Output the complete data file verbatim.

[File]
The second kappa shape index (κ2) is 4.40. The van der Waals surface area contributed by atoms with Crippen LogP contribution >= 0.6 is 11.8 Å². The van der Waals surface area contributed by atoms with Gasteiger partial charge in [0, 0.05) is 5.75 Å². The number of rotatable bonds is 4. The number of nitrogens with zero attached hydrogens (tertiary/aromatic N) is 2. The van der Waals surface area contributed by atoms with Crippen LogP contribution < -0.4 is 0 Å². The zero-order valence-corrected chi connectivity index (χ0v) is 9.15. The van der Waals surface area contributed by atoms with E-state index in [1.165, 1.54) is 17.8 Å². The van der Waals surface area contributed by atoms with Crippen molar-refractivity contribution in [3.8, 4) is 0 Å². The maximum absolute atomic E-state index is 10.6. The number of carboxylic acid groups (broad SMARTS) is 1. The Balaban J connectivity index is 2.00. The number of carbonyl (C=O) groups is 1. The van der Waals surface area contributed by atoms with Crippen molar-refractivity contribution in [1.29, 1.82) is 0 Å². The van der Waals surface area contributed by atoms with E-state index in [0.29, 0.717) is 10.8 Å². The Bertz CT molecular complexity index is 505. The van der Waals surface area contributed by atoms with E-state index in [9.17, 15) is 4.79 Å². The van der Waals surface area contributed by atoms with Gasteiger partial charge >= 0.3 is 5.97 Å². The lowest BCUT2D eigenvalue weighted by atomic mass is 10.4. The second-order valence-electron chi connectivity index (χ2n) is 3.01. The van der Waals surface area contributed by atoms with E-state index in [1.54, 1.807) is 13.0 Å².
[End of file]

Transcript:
The second kappa shape index (κ2) is 4.40. The van der Waals surface area contributed by atoms with Crippen LogP contribution >= 0.6 is 11.8 Å². The van der Waals surface area contributed by atoms with Gasteiger partial charge in [0, 0.05) is 5.75 Å². The number of rotatable bonds is 4. The number of nitrogens with zero attached hydrogens (tertiary/aromatic N) is 2. The van der Waals surface area contributed by atoms with Crippen LogP contribution < -0.4 is 0 Å². The zero-order valence-corrected chi connectivity index (χ0v) is 9.15. The van der Waals surface area contributed by atoms with E-state index in [1.165, 1.54) is 17.8 Å². The van der Waals surface area contributed by atoms with Crippen molar-refractivity contribution in [3.8, 4) is 0 Å². The maximum absolute atomic E-state index is 10.6. The number of carboxylic acid groups (broad SMARTS) is 1. The Balaban J connectivity index is 2.00. The number of carbonyl (C=O) groups is 1. The van der Waals surface area contributed by atoms with Crippen molar-refractivity contribution in [1.29, 1.82) is 0 Å². The van der Waals surface area contributed by atoms with E-state index in [0.29, 0.717) is 10.8 Å². The Bertz CT molecular complexity index is 505. The van der Waals surface area contributed by atoms with E-state index in [9.17, 15) is 4.79 Å². The van der Waals surface area contributed by atoms with Gasteiger partial charge >= 0.3 is 5.97 Å². The lowest BCUT2D eigenvalue weighted by atomic mass is 10.4. The second-order valence-electron chi connectivity index (χ2n) is 3.01. The van der Waals surface area contributed by atoms with E-state index in [1.54, 1.807) is 13.0 Å².